Bangkok is an epicentre for human trafficking and home to Carter Quinley – an American-born woman fluent in Thai who works for the New Zealand-founded anti-trafficking organisation Nvader.
Earlier this year Nvader helped shut down one of the largest brothers in Bangkok – 200 women were being sold there, including 15 minors. Yet Carter points out the stereotypical image of ‘human trafficking’ New Zealanders might have – "a very young girl locked up in a brothel" – no longer paints the full picture.
Forced slavery is not just a ‘women and girls’ issue, she says. One case this year involved an African man who was trafficked to Thailand for sexual exploitation.
Human trafficking is the fastest-growing criminal business in the world, with an annual profit of around $150 billion (more than the profits of Google, Nike and Starbucks combined).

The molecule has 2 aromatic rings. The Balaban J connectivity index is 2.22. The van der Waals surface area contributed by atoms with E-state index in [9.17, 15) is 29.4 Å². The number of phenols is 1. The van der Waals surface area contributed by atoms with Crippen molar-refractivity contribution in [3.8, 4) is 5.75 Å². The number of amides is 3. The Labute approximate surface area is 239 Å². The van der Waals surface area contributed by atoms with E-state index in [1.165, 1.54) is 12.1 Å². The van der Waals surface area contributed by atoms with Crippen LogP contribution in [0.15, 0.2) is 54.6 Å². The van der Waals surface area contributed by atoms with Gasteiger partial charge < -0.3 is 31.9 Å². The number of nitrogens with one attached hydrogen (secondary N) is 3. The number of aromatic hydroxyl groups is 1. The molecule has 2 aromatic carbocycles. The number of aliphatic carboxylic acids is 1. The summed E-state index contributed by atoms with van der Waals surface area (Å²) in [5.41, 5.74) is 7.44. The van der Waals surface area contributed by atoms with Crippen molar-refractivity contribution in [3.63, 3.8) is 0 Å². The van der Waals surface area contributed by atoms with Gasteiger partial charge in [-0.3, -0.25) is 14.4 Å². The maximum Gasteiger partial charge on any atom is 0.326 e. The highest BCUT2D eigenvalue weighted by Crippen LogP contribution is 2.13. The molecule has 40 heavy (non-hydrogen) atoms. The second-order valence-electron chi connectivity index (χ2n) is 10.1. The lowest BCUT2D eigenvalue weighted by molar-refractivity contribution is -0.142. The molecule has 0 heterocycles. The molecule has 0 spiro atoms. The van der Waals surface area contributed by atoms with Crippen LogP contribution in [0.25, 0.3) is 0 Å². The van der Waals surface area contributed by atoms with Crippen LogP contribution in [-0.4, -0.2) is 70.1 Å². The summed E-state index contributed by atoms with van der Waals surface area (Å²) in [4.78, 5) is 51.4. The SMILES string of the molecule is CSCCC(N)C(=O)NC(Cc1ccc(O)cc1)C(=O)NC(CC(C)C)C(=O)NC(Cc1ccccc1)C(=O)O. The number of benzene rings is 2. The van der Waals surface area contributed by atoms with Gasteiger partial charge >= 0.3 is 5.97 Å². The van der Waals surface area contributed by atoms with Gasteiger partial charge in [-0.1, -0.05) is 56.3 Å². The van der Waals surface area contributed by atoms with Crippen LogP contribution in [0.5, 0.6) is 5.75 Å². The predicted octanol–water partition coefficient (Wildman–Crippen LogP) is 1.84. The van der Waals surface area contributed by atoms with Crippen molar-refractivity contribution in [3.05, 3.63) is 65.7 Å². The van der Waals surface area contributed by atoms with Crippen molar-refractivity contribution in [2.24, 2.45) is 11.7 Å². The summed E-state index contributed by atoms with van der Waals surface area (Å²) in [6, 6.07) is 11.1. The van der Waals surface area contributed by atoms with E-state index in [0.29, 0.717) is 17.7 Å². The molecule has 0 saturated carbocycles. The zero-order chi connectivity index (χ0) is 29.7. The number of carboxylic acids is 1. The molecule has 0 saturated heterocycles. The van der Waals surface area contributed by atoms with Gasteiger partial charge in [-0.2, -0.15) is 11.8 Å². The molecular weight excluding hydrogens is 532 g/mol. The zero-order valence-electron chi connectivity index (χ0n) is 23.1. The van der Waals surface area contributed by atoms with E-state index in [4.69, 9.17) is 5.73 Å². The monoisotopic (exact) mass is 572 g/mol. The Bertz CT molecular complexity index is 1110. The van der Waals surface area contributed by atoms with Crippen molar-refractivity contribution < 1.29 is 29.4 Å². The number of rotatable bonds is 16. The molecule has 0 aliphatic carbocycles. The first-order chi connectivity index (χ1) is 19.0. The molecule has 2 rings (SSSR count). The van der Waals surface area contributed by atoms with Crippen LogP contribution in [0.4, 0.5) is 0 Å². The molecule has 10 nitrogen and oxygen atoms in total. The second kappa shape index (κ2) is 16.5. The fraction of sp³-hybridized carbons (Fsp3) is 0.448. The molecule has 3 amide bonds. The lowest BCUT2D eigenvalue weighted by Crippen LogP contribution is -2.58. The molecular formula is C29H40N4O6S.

Carter says that "prevention is the best protection" for potential victims of this crime, and the most effective deterrent is successful prosecutions and lengthy prison sentences.
Carter Quigley is in New Zealand to speak about Tearfund's Live Below the Line initiative.